I tricked them again," says American film's premier puppeteer, Henry Selick. He knows that Coraline may be the crowning achievement of his thoroughly idiosyncratic list of credits, including The Nightmare Before Christmas (1993).
Selick's Roald Dahl adaptation, James and the Giant Peach (1996), came out one year before Pixar's Toy Story popped the eyes of audiences, critics and studio executives, who were too quick to predict the death of traditional cartoons.
Yet Selick has persevered to bring a type of animation rooted in antique theater - stop-motion or puppet animation - into the 21st century. His movies rely on artisans making physical models of characters and sets, then altering them frame by frame for maximum expressiveness and movement.
Congratulate Selick over the phone on bringing his painstaking craftsmanship into today's world and he's quick to point out that in one recent movie season (fall 2005), the great British stop-motion animator Nick Park made Wallace & Gromit in the Curse of the Were-Rabbit and Tim Burton made Corpse Bride . Burton's film was blissfully entertaining and Park's was a comic masterpiece, yet no one in Hollywood started clamoring for more stop-motion. In fact, since each grossed less than giant computer-animated hits, they made executives believe that the audience for stop-motion had dried up.
But Selick says, "When we finally got to the point where all animation was CG [computer graphics], stop-motion started to look fresh again. What's old becomes new."
When Selick adds digital filming and 3-D to the process in Coraline, he creates a universe as pictorially and emotionally complete as any computer animation, but with none of the tired mimicry and hyper-realism that afflicts a lot of non-Pixar CG.
The look of Coraline is out-of-this-world, and it's out-of-this-world for a purpose. The script Selick has written from Neil Gaiman's young-adult novel is about a girl who finds a passage between a home with her distracted mother and father to one where her self-proclaimed "Other Mother" and "Other Father" dote on her and shower her with surprises. The "Other World," at first, presents home-sweet-home as a comic Shangri-La - and the comedy grows darker as the movie goes along. With nothing to do before her school year starts, Coraline drifts deeper into the clutches of the Other World until the film becomes The Nightmare Before Labor Day. It's a movie about a child learning not to let loneliness get the better of her. It's also about parents learning that they should befriend as well as discipline their child.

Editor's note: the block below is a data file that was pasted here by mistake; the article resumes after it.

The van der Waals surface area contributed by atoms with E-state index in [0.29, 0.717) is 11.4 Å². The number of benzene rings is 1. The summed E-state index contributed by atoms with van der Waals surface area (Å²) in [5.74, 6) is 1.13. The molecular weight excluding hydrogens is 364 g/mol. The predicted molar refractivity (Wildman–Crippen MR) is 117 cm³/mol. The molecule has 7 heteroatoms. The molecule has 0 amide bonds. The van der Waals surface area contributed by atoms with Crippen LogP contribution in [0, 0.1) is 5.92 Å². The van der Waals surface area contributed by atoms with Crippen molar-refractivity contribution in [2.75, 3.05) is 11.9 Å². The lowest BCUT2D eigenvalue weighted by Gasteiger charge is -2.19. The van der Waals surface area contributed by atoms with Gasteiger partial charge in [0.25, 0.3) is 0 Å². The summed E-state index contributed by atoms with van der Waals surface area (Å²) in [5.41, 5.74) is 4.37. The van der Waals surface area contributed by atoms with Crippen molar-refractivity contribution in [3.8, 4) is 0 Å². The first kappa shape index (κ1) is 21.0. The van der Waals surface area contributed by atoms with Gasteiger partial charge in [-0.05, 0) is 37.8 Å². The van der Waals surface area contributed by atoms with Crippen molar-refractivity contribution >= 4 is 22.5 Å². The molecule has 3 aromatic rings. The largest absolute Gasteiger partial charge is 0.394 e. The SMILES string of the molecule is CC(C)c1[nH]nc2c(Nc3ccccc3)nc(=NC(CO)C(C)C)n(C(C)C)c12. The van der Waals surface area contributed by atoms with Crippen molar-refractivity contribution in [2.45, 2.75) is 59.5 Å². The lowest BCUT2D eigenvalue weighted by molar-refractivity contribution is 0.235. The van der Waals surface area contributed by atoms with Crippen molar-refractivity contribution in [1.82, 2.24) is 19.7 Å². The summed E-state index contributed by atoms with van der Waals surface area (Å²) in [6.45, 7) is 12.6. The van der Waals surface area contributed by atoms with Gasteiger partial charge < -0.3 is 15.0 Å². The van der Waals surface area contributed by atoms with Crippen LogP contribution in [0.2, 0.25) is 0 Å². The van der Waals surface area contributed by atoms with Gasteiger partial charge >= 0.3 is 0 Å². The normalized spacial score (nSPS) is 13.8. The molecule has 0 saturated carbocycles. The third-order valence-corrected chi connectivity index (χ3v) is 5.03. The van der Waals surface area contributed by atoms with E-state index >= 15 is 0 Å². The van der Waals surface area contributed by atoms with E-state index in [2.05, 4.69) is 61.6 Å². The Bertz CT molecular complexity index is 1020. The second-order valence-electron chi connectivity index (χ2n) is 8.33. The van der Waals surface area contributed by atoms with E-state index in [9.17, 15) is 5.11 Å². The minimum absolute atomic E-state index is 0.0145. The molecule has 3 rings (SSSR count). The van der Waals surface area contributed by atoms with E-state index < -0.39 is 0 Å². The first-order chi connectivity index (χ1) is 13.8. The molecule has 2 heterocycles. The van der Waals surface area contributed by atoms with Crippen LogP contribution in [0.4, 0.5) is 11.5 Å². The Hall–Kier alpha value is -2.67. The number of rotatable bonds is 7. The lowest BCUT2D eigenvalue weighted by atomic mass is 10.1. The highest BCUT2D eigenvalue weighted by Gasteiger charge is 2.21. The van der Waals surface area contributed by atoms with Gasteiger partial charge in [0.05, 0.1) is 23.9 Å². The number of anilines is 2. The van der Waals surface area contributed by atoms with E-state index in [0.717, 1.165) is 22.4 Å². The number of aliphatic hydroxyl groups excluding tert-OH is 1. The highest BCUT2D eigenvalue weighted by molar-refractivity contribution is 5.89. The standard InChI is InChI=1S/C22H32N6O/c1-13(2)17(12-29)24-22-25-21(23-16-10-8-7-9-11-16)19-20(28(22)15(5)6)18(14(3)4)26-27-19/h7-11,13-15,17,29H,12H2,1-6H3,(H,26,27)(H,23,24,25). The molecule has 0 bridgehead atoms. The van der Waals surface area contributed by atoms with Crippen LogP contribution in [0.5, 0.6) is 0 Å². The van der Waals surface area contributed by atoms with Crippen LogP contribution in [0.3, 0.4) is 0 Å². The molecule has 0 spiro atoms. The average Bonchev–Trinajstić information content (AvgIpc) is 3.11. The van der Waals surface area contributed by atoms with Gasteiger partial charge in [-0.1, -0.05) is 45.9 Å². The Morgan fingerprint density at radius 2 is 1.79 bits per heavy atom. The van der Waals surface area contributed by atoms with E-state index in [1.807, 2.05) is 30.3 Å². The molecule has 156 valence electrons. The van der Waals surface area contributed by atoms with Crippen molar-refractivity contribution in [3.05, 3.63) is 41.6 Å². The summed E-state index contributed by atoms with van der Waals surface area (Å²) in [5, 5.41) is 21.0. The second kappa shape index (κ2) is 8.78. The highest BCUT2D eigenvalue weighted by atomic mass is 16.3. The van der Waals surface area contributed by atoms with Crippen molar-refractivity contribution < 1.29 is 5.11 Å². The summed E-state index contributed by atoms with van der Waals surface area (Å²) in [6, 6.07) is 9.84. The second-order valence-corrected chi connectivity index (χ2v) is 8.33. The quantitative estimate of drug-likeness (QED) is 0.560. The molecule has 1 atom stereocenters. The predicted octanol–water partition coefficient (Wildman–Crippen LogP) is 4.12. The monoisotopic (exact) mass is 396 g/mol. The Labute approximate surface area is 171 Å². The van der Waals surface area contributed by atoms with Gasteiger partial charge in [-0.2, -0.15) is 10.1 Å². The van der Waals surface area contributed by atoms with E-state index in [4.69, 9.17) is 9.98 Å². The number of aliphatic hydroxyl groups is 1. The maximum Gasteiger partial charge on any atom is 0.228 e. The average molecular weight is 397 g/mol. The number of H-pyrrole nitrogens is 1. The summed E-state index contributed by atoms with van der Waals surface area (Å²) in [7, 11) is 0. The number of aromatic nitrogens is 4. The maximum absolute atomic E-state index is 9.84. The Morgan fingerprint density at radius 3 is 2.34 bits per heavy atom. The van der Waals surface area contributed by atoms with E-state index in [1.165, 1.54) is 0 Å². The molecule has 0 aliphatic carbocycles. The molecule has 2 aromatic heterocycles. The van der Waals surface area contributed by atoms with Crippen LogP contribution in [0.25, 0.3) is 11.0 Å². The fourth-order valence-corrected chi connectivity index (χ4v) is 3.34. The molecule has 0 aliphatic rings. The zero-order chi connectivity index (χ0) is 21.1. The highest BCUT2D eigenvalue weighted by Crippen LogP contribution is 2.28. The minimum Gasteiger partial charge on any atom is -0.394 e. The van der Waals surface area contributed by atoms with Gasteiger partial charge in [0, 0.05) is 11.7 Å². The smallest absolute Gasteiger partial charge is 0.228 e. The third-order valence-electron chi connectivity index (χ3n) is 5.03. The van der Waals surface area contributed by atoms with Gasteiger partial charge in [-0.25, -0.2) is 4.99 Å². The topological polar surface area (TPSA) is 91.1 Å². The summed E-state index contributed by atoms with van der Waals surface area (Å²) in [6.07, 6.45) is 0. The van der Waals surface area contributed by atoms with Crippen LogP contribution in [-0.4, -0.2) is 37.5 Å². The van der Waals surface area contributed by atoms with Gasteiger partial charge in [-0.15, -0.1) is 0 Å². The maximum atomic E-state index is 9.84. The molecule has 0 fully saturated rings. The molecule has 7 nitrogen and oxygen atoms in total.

Coraline came Selick's way because Gaiman went to see Nightmare Before Christmas while he was writing the book. Gaiman loved Selick's handiwork. Around the turn of the century, Gaiman asked his agent to send Selick a copy of the not-yet-published manuscript. "Within five pages I was drawn in, and halfway through this short novel, I could already see the movie."
A parent of two boys, George, 10, and Harry, 17, Selick says, "I absolutely believe kids like to be scared and enjoy cautionary tales where the filmmaker doesn't pull any punches." (In fact, George supplies the voice of a ghost child and Harry does the same for one of Coraline's junior high friends.)
"I don't believe in the safe cocoon that somehow American animation continues to have to live in, and I want to do my part to push against it. You don't get that in the work of Hiyao Miyazaki (Howl's Moving Castle) or in [the Oscar-nominated Israeli cartoon feature] Waltz With Bashir. Even with children at the center, you can go to life-or-death extremes."
Yet Selick doesn't strain to be macabre, bizarre or flashy. He serves and expands the concepts within the book. The movie's most haunting plot device and image is a puppet that resembles Coraline except for its button eyes - which are just like the button eyes on the Other Parents and Other Neighbors. And that's a Selick touch.
For a movie about a girl caught in an increasingly outlandish alternate world, Selick thinks any director would want a medium that could make the bizarre seem real. "When you watch stop-motion you get a visceral reaction because you can sense it's made from materials that are real. 3-D enhances that gut feeling."
3-D was also his visual equivalent "of going from black and white to color when Dorothy enters Oz. What could I use to enhance that experience of Coraline going from her ordinary life to this extraordinary other life? 3-D was the ticket. I wanted to pull audiences into this Other World as Coraline herself is drawn into this Other World."
Selick knew 3-D could help him make the story's states of feeling tangible. He designed the sets in Coraline's real world from a claustrophobic perspective. "The little kitchen where she's having her gloppy meal with Mom and Dad - it's only about a foot deep!" If the same spot in the Other World seems "a deeper, richer space, with more freedom," it's because "it's built to be 5 or 6 feet deep." Avoiding any "in-your-face, crazy effects," Selick gets viewers to sigh with relief and think, in his words, "Hey, it feels better here." (And it does, until Coraline senses what lies beneath the surface.)
So it's as a showman and an artist that Selick says, "If anyone's going to see this movie, you got to go see it in 3-D, and see it now. In three weeks, the Jonas Brothers will own all the 3-D theaters in the world."